Statement crafted for the President’s Consultative Meeting of 17 April 2020 with the assistance of the Khulumani Support Group
We understand the decision of the President to deploy members of the South African Police Services (SAPS) along with members of the South African National Defence Force (SANDF) to ensure compliance of citizens with the measures enacted to give effect to the decision to enforce a “lockdown” in terms of the National Disaster Management Act and the regulations promulgated in terms of the Act for the special circumstances of the COVID-19 pandemic.
We are advocating for the professional management of the lockdown by the deployed security agents so that it serves to restore trust in these components of the state’s security agencies by ensuring the provisions are enforced with restraint and with public education about their necessity along with specific messaging about the unacceptability of intimate partner violence.
We are concerned about the use of soldiers to perform policing functions in South Africa. We believe their appropriate role is in providing humanitarian support such as building temporary hospitals, providing medical assistance, organising logistics, ensuring people have access to food and water, and ensuring that people at the frontline are equipped with protective gear.
We regret that there have been reports of both SAPS and SANDF members assaulting people, subjecting them to humiliating physical punishment, indiscriminately firing rubber bullets at people on the streets and using violence and abuse in dealing with often minor infractions of the regulations. These unwarranted actions have led to complaints to both IPID and to the Military Ombudsman.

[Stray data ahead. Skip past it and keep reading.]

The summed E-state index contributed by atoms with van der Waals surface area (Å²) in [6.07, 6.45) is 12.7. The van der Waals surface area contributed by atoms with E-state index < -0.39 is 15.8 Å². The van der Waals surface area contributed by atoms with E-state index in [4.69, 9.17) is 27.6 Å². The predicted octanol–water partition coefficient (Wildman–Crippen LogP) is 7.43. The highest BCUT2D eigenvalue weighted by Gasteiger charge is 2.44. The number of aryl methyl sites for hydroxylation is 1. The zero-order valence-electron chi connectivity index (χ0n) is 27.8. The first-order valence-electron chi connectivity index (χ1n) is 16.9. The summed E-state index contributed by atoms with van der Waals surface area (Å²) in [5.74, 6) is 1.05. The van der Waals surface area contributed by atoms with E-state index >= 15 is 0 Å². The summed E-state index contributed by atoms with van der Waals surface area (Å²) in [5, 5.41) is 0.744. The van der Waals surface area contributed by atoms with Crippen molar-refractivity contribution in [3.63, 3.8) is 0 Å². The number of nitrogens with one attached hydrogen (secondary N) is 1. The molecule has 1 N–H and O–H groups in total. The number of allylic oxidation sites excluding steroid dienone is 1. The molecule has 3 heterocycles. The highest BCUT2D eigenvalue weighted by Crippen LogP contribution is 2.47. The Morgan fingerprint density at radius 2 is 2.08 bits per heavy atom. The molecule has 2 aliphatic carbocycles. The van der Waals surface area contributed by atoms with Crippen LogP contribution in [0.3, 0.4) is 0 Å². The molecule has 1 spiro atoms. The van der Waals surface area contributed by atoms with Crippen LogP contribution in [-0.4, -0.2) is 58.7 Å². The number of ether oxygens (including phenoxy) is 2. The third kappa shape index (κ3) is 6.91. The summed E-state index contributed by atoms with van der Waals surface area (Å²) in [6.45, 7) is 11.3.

We regret reports of the unnecessary and confrontational use of undue force by both police officers and soldiers who have been seen to effect arrests without even inquiring if the people on the streets were allowed to be outdoors due to being involved in providing essential services. The unbridled use of force by security agents is likely to result in people defiantly disrespecting the rule of law. A further concern has been reports of armed private security guards being involved in enforcing the regulations
We understand that the conditions of the lockdown limit certain human rights – the rights to freedom of movement, to freedom of assembly, to freedom of association, as well as freedom to peacefully demonstrate and to picket. But we are equally aware that that the rights of all people to bodily and psychological integrity and respect for their dignity remain inalienable rights of all people despite the lockdown.
For many people in townships and informal settlements, the presence of police and the army is triggering of memories of the heavy-handed approach of apartheid security forces. In these circumstances effective accountability measures are crucial and should include oversight visits by members of Parliament’s policing and defence committees.
We believe that this time of lockdown could serve to restore trust in the institutions of the police and the defence force if their actions are perceived as fair and legitimate.
Finally, we confirm our commitment to the training of community leaders organised to provide mediation and peace building services to prevent violent conflict as proposed in the National Action Plan on Women, Peace and Security which is yet to be adopted by government as a blueprint for delivering safety and security for all people. That plan also provides for the building and strengthening of a Community Safety Volunteer Programme and the inculcation of the norm and value of protecting each other and the provision of support for whistle blowers.
We hope that the experiences of this lockdown will give impetus to the adoption and implementation of our country’s National Action Plan on Women, Peace and Security.